It’s the day before Buddy Hield’s Pro Day—when the Landmark Sports client will work out in front of NBA teams figuring out how high he should be picked—and the reigning Naismith POY is warming up in the gym at the Saddleback Valley Sports Center in Lake Forest, CA. Hield’s about to do a dry run of the workout he’ll go through tomorrow, though “dry” is perhaps not the best word. With a loud mix of dancehall music blasting (“That’s my man Tiko T from The Bahamas. I listen to him live every Thursday,” Buddy says later with a smile) and the warmup getting progressively, well, warmer, his “Buddy Buckets” tee is soon soaked through with sweat.

At the other end of the gym, I sit at a table alongside some copies of SLAM Presents KOBE. Sitting across from me is Miguel Bennett, President of Basketball Operations for Open Gym Premier, the outfit that’s been working out the Bahamian superstar the last few weeks. As Bennett thumbs through the KOBE issue, I tell him I’ve heard Buddy does some super-intense late-night shooting workouts, usually with his local music blasting. “This guy is just a beast,” he says. “He’s been doing three workouts a day and keeping a very strict regimen. Sometimes he’ll come back to the gym and shoot even more, after he’s done three full workouts.” A former standout at DIII Chapman University who has been working out high-level players in the OC for a decade, Bennett pauses. “Really, the only guy I can compare his work ethic to is this guy,” he says, holding the KOBE issue up. “I’ve never seen anyone work harder than Kobe. But Buddy’s close.”

Suddenly, it starts to make sense how a kid who grew up in the modest village of Eight Mile Rock could be less than a month away from shaking the NBA commissioner’s hand and cashing NBA checks. After all, a long shot like Hield needed more than just the ability to make long shots.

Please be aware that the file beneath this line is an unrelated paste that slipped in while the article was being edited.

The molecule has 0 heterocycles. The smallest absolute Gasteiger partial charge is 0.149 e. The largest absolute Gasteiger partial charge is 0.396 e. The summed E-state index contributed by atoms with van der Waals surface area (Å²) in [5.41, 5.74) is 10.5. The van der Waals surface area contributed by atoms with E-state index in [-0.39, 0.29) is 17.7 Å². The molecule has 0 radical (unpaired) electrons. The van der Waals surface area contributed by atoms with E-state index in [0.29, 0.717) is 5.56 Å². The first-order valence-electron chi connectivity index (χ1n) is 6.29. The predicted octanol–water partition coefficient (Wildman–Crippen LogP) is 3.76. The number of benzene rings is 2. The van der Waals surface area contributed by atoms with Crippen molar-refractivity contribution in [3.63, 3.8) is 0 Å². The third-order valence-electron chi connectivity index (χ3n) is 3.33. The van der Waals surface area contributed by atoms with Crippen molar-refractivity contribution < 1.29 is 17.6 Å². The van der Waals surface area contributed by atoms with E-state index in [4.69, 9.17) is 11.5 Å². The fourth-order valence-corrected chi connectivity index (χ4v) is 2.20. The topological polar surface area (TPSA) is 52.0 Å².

After his workout ends and he cools off, the 6-4 shooting guard who just graduated from Oklahoma sits down to explain how he got here. “My friends and my family didn’t love basketball, but I just fell in love with it,” recalls Hield. “I used to wake my friends up in the morning, knock on their windows, let’s go to the court. They’d say, ‘Buddy, go home. It’s too early for this.’ We’d all play but they never took it serious like I did.”

Without friends or family members (“Everyone in my family ran track,” he says) to push his game, nor many role models in his entire country (the most famous Bahamian player before Buddy was NBA Champ Mychal Thompson, who has lived in the States far longer than Buddy’s been alive), Hield really had just two sources to learn the game: TV and his incredible imagination. “I would watch guys like Kobe and Allen Iverson on TV, and then try and mimic their moves,” he remembers. “And when we’d play three-on-three or full-court, I would try those moves and try to perfect them each and every day.

BUDDY PIC

“Even when I wasn’t tall yet, I had a lot of heart. Whatever I put my mind to, I accomplished. To be honest, I used to be so stubborn. I thought I could have made it to the NBA when I was just coming out of high school when they had that rule. I thought I was that good. My friends would laugh at me. But I always had that mindset that I was good enough to play in the NBA. I just had to get my chance to do it and prove it.”

The proving began on a wider scale at Wichita (KS) Sunrise Christian, where Hield played after being discovered at a showcase in The Bahamas. It continued in Norman, where he was named the Sooners’ Most Inspirational Player as a freshman and won Big 12 POY as a junior. Still, there was one more bout of doubt. “Last summer, between my junior year and senior year, is when I really exploded to the player I want to be,” Hield says. “You’re the Big 12 Player of the Year but not on everybody’s first-round Draft board, so you kind of feel embarrassed. That made me work so hard to become the player I wanted to become. When I came back last season, I had the mindset that I’m going to kill everybody from tip until the end.”

That’s an accurate description of what Hield did in a season that saw him sweep national individual honors while averaging 25 ppg and leading OU to the Final Four. And in the unlikely event he loses the hunger that’s gotten him this far, words from his mom will straighten him out. “Sometimes you just want to give up when you’re working out hard each and every day,” Hield says. “But my mom always reminds me, ‘Remember the kid back in the park who didn’t have nothing.’ So I remember what got me here and I never lose my edge and I never forget where I came from.”

Ben Osborne is the Editor-in-Chief of SLAM Magazine.

Portrait by Atiba Jefferson

Video by Shoot to Kill